Results: Significantly more subjects quit smoking with varenicline (15 of 31, 48.4%) than with placebo (3 of 29, 10.3%) (OR = 8.1; 95% CI, 2.03-32.5; P < .002). At 24 weeks, 6 of 31 (19.4%) varenicline-treated subjects remained abstinent compared to 2 of 29 (6.9%) assigned to placebo, although this was non-significant (OR = 3.2; 95% CI, 0.60-17.6; P = .17). Psychopathology scores remained stable. Ten serious adverse events occurred (n = 6, varenicline; n = 4, placebo). Abnormal dreams occurred significantly more often in varenicline-treated subjects (18 of 31, 61.3%) than in those receiving placebo (9 of 29, 31%; Fisher exact test, P = .04). Eight varenicline-treated and 5 placebo-assigned subjects expressed fleeting suicidal ideation, which was not statistically significant.

 

Conclusion: In spite of a small sample size, this study found that varenicline is much more effective at leading to smoking cessation by 12 weeks than placebo, and that difference persists for 3 months after treatment ended. There was a high rate of relapse to smoking after treatment discontinuation in subjects receiving varenicline. There were no obvious differences in mood or other clinical outcomes.  The safety outcomes for both groups were similar, but small sample size does not allow conclusions to be drawn about the safety of varenicline in this population of subjects with bipolar disorder.

 

Clinical Commentary: Combined with the bipolar disorder subjects in the Evins study above, one can conclude that varenicline is an effective treatment for smoking cessation in patients with bipolar disorder, and that no large differences in clinical outcomes were found.  While not definitively answering the question of safety, it is certainly the case that varenicline is effective in reducing smoking in a population in dire need of help doing so.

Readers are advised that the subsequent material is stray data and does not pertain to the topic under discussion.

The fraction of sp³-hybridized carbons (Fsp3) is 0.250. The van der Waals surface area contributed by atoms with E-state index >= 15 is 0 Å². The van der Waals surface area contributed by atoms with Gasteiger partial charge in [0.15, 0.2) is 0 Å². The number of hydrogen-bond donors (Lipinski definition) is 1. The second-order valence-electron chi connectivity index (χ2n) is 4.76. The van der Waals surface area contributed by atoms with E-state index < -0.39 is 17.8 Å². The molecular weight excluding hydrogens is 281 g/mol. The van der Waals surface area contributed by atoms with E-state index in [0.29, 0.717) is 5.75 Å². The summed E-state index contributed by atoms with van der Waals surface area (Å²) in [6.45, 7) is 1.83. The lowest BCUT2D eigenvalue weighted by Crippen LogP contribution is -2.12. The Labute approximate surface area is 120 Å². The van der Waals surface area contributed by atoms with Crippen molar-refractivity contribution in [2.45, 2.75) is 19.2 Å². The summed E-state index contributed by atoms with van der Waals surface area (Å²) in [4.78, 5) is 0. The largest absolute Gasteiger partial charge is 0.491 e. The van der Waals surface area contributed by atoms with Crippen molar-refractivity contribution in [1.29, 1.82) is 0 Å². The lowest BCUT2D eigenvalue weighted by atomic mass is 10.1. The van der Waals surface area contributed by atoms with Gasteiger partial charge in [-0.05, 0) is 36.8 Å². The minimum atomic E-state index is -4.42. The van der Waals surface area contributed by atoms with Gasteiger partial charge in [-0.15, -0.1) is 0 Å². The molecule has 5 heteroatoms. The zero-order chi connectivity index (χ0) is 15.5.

Pregnancy outcome following in utero exposure to lithium: a prospective, comparative, observational study 

Diav-Citrin O, Shechtman S, Tahover E, et al. 
Am J Psychiatry
. 2014 Jul 1;171(7):785-94. doi: 10.1176/appi.ajp.2014.12111402.

 

Objective: Lithium is a mainstay of the treatment of bipolar disorder.  It has long been thought to have risks of teratogenicity, especially cardiac malformations, but no recent study has quantified the effects of the drug.  It is important to know what the risks are to women who are pregnant or planning to become pregnant who are treated with lithium so as to better inform them about the risks and benefits of using it during pregnancy.

This a prospective, comparative observational study to evaluate the risk of major anomalies following exposure to lithium during pregnancy.

 

Methods:

  • Pregnant women who contacted the Israeli Teratology Information Service with regard to gestational exposure to lithium, between the years 1994 and 2010, were enrolled.
  • The lithium-exposed group was compared with the following two groups:
    • Pregnant women with bipolar disorder and no exposure to lithium who were counseled by the Israeli Teratology Information Service between the years 1999 and 2010 and who were untreated during pregnancy or treated with antipsychotics (e.g., haloperidol, risperidone) and/or antidepressants (e.g., duloxetine) or treated with mood stabilizers other than lithium, such as carbamazepine, valproic acid, lamotrigine, or topiramate
    • Pregnant women randomly selected from the Israeli Teratology Information Service database who were counseled during pregnancy between 1994 and 2010 with regard to exposures known not to be teratogenic at a 1:4 ratio.
    • Pregnancy outcome in the lithium-exposed group and the two comparison groups were collected after the expected date of delivery.
    • Follow-up was conducted by telephone interview to obtain details of pregnancy outcome, gestational age at delivery, birth weight, congenital anomalies, and neonatal complications.
    • Offspring were evaluated between the neonatal period and 7 years of age, but usually within the first 2 years of life.